While writing this article I’ve just read that Isa has lost his vision, is suffering from severe chest pains and cannot breathe properly. He has never complained once to me about any of these problems. He is always thankful, grateful and concerned about my well-being. I can’t help but feel that because he has been so uncomplaining that I myself have not even understood the severity of his health deterioration until it is almost too late. It is clear Isa is strong and determined but this is not in an aggressive way. He has never raised his voice in anger he would simply speak in disbelieved tones, now he can barely whisper.
We are aware of three other Harmondsworth detainees on hunger strike who have been recently released from detention and we’re supporting another individual also from Nigeria who remains inside, distressed, unstable unable to converse clearly and according to other detainees regularly screaming out in pain. Isa, however, lies calmly on a mattress on the floor, he is always polite when we speak on the phone and always asks about the health and well-being of Unity staff and other individuals in detention. This does not mean Isa should be ignored, he faces very real persecution by Islamic militant group Boko Haram is returned to Nigeria and he fears for his life; he fears to the extent that he is risking his life here in the UK as he strongly feels he will be killed if returned.
At first in detention, Isa was surviving on cornflakes and hot water as this was all that was available that he could process. After weeks of this he decided he could not continue to eat a sole diet of cornflakes and discontinued eating all together. Isa was told he could go to the dining room before others to have first pick of the food he wanted but nothing was suitable. Isa’s requirements have been belittled.
Isa is being urged by his supporters to accept hospitalisation as the recent High Court decision given yesterday was not in his favour.
Home Office rules are that detainees can only be detained where there is every reason to believe their deportation is possible in the foreseeable future. In Isa’s case he is now recognised as not fit to travel. He also cannot be deported if he dies, an argument recently made by his solicitors at his court hearing. The question arises as to exactly what the Home Office want to achieve by keeping Isa in detention. They disregard his life in favour of their new even harder immigration stance. The UK condemns other countries for human rights abuses but what is worse than condemning someone to death I do not know.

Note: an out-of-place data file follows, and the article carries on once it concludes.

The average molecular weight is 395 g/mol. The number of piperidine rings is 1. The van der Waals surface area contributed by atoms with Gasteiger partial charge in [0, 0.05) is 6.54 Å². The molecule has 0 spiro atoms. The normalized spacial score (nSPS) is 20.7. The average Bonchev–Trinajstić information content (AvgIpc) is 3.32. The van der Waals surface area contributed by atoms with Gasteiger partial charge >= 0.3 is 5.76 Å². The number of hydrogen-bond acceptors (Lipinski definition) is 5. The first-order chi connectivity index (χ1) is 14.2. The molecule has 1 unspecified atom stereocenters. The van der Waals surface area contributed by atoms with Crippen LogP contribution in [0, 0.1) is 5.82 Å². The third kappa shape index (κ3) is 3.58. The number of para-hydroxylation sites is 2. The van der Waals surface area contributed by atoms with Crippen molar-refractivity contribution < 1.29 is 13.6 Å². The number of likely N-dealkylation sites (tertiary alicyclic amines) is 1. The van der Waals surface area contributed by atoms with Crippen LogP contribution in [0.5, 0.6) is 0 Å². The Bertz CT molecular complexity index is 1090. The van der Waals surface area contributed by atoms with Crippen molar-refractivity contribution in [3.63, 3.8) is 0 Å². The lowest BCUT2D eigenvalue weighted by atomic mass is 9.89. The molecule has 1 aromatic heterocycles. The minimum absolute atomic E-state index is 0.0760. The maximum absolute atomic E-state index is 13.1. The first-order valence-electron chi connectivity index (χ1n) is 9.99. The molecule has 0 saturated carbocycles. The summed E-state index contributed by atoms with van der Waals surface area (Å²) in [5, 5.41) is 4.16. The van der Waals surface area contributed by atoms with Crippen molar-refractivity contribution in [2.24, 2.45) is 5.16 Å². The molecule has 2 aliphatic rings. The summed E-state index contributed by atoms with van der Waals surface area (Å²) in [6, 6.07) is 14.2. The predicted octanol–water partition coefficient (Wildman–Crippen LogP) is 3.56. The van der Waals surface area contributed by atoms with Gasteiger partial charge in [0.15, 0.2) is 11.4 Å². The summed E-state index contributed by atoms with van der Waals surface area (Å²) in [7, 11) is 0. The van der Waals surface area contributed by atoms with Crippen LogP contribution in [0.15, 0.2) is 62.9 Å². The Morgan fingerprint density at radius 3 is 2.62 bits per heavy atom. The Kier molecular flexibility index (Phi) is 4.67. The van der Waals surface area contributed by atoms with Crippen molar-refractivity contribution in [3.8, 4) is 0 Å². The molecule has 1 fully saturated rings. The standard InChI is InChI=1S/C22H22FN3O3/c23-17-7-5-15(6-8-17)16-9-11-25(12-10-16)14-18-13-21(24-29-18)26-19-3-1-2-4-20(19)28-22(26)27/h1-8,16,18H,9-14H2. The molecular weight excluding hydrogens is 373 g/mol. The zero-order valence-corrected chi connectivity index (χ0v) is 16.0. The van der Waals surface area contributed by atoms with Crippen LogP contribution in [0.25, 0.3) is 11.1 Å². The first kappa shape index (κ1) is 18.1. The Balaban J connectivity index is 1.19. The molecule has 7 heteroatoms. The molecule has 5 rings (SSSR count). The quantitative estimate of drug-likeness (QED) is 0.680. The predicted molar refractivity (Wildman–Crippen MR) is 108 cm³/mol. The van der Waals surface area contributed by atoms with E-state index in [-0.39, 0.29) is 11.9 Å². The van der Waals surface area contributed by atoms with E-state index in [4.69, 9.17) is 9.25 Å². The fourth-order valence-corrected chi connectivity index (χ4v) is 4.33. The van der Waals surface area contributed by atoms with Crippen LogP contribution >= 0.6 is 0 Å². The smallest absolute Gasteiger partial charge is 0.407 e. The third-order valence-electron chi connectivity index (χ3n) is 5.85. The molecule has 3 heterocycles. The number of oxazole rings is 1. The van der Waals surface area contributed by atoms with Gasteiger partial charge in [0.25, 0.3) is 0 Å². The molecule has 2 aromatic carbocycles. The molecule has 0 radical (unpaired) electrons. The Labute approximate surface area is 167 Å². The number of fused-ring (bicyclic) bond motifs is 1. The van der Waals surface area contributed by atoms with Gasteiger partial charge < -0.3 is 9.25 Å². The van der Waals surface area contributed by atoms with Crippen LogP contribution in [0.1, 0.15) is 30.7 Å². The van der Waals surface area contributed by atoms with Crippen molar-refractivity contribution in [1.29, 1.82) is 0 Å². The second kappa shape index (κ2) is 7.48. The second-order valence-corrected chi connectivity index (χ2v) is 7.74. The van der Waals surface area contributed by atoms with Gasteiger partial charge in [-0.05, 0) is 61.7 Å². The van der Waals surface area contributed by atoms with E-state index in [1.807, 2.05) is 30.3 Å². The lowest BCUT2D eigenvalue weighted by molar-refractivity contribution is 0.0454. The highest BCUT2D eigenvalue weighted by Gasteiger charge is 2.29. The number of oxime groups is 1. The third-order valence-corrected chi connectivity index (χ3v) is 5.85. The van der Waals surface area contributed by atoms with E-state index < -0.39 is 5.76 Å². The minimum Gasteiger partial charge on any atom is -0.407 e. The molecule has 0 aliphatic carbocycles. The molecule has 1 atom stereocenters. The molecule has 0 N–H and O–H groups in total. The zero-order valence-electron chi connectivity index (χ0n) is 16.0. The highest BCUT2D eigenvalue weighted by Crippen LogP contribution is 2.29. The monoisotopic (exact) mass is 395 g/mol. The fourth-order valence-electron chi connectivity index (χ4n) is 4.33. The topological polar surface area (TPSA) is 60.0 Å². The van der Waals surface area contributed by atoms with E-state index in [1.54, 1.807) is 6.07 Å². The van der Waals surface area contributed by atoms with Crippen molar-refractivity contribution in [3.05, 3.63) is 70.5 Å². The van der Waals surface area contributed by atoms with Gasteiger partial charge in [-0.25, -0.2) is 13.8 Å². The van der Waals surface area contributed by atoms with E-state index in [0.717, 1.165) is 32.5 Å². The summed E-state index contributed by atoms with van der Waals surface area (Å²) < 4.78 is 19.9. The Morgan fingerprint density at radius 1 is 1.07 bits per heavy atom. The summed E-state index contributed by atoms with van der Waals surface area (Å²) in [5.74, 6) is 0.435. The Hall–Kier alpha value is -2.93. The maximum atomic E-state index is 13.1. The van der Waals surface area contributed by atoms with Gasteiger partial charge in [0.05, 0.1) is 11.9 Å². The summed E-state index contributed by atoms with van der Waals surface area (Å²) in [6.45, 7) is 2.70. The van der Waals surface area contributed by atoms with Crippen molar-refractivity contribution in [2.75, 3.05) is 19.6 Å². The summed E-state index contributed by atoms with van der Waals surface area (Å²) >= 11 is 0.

Isa has sent me what sounds like a final text as I am writing this piece ‘am so grateful to have people who care for me and my well being, am so grateful…thank you.’
I have never met Isa in person. Two weeks ago I went to Harmondsworth to try and visit him and some of the other detainees Unity have been supporting. I called him to say we were there. We waited for 45 minutes in the Visitors’ Area and he didn’t turn up. I asked the guard who called through to the Medical Centre and then told me that Isa wouldn’t be coming. The way he told me made me think Isa had died. I was really upset. I’d been told at the reception that Isa would be able to come and see us in a wheelchair.
When I got outside again and my phone back I found out that Isa had been waiting to come to the Visitor’s Room but no-one had told him I was there. The guards had conspired to stop him from seeing us.
We want to see Isa win, he does not deserve to die on the floor of a detention centre for no crime.
The Unity Centre
Jasmine is a University of Glasgow graduate where she studied for an MSc in Equality and Human Rights. She’s been a volunteer caseworker at the Unity Centre for one year. She’s Australian and 25 years old.
Run by a collective of volunteers The Unity Centre is a migrant solidarity centre which has been providing practical support and solidarity for asylum seekers in Glasgow since 2006 especially for those facing difficulties such as detention or destitution.
URGENT: Some of us in Unity are travelling down from Glasgow tonight to vigil outside Harmondsworth from tomorrow morning. If you can please come and join us…